In the world of science, scientists are rewarded for the quality of their publications. But, sometimes they are also rewarded for the relative ordering of author names-what we may call the first-author model. This incents different kinds of citation behaviour and these distinct credit-assignment models probably lead to different citation networks.

Among mathematicians and physicists who adhere to the alphabetical ordering of author names, this incents scientists to find brilliant collaborators. On the other hand, if relative author ordering matters as is the case with biologists we might expect scientists to prioritise finding brilliant collaborators and first-authorship, probably not in equal measure.

To a first-order approximation, we may understand the difference between these two types of credit-assignment systems by comparing the number of alphabetical orderings with the number of first-author orderings as a function of , the number of co-authors.

Alphabetical order:

Traditionally, in math and physics a group of researchers that co-author a paper use alphabetical orderings by default so we have:

\begin{equation} \forall N \in \mathbb{N}, A(N)=1 \end{equation}

where stands for the number of alphabetical orders as a function of . Although some information may be lost by adhering to alphabetical ordering one of its advantages is that it reduces the risk of internal friction within the group of authors.

An upper-bound on author orderings:

In a world as complex as ours, each author might have their own metric so orderings are possible where each author is a node in a fully-connected graph and it’s assumed that there are three possible labels for each edge in the graph.

However, most of these orderings aren’t linear orders. In order to have a linear order all authors must organise to use a single metric. How does this consensus emerge? Politics? Meritocracy? I have no idea. In any case, if is the number of first-author orderings it’s reasonable to believe that:

\begin{equation} \forall N \in \mathbb{N}, F(N) \ll 3^{N \choose 2} \end{equation}

where represents a maximally diverse number of orderings.

First-author orderings:

If no ties between authors are possible then is simply the number of hamiltonian paths in the fully-connected graph with nodes so we have:

\begin{equation} F(N) \geq N! \end{equation}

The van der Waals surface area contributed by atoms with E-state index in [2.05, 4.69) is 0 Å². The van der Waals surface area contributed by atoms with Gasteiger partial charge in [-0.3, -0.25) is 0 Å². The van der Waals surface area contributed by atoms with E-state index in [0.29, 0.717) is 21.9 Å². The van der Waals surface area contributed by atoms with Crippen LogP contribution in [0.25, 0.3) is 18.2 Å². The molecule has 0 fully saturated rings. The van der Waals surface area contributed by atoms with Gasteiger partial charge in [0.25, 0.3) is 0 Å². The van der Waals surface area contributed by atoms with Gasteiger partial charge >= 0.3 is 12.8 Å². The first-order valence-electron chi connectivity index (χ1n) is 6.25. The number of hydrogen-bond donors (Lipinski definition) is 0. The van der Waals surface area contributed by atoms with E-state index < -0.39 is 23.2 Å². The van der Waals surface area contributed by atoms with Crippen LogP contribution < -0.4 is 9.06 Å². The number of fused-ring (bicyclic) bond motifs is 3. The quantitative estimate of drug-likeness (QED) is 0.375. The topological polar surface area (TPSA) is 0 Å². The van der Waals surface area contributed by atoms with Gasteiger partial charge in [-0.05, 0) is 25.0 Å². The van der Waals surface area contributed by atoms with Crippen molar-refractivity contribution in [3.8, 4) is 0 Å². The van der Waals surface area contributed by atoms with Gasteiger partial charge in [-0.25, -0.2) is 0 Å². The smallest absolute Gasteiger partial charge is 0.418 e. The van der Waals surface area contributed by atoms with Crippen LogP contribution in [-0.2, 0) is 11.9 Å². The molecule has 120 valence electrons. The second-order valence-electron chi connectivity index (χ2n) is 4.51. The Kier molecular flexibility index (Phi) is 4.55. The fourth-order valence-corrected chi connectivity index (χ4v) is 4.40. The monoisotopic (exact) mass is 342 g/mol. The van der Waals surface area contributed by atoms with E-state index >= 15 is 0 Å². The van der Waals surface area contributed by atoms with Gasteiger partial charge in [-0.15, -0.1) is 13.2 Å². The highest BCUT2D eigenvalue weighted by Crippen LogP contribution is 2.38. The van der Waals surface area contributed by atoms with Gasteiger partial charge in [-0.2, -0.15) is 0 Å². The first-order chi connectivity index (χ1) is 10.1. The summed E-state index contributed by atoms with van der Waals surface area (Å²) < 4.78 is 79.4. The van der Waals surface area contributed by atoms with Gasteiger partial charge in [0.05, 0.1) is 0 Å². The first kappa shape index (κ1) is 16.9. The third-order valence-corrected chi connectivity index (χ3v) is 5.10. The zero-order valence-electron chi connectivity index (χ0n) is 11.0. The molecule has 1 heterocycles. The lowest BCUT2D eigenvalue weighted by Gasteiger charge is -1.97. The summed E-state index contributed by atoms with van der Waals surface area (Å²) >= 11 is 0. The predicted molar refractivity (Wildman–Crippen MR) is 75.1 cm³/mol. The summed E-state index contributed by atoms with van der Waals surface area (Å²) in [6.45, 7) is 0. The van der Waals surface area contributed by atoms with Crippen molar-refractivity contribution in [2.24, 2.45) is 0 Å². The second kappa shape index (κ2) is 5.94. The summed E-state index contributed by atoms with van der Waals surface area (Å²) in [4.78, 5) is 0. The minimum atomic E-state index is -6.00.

But, if we allow ties then for each of the edges in a hamiltonian path there are two options, . So in general we have:

\begin{equation} F(N) = 2^{N-1} \cdot N! \end{equation}

In a group of co-authors we might deduce that the fraction of orderings where a particular author comes first is given by:

\begin{equation} \frac{F(N-1)}{F(N)} = \frac{1}{2N} \end{equation}

so there’s a risk that the degree of selfish behaviour might increase as the number of co-authors increases because you might need to do more work to convince the other co-authors that you contributed more than them.

Furthermore, we may intuit that but we can make this comparison precise using:

\begin{equation} \forall e \leq A \leq B, \frac{A}{B} \leq \frac{\ln A}{\ln B} \end{equation}

Using the above inequality we find that:

\begin{equation} \frac{2^{N-1} \cdot N!}{3^{N \choose 2}} \sim \frac{2^{N-1} (\frac{N}{e})^{N}}{3^{\frac{N^2}{2}}} \leq \frac{2N \ln N}{\frac{N^2}{2} \ln 3} < \frac{4 \ln N}{N} \end{equation}

so the extent to which first-author orderings can capture a diversity of views vanishes faster than . From this analysis I can infer that the first-author model is more suitable for small numbers of authors.


At this point I must acknowledge that this constitutes the beginning of a mathematical analysis which must be refined. How can we model the outcome of sequential self-centered behaviour under both paradigms?

What kind of citation dynamics do these different credit-assignment models encourage? What if authors regularly co-author papers together? These are questions to be addressed in a future article.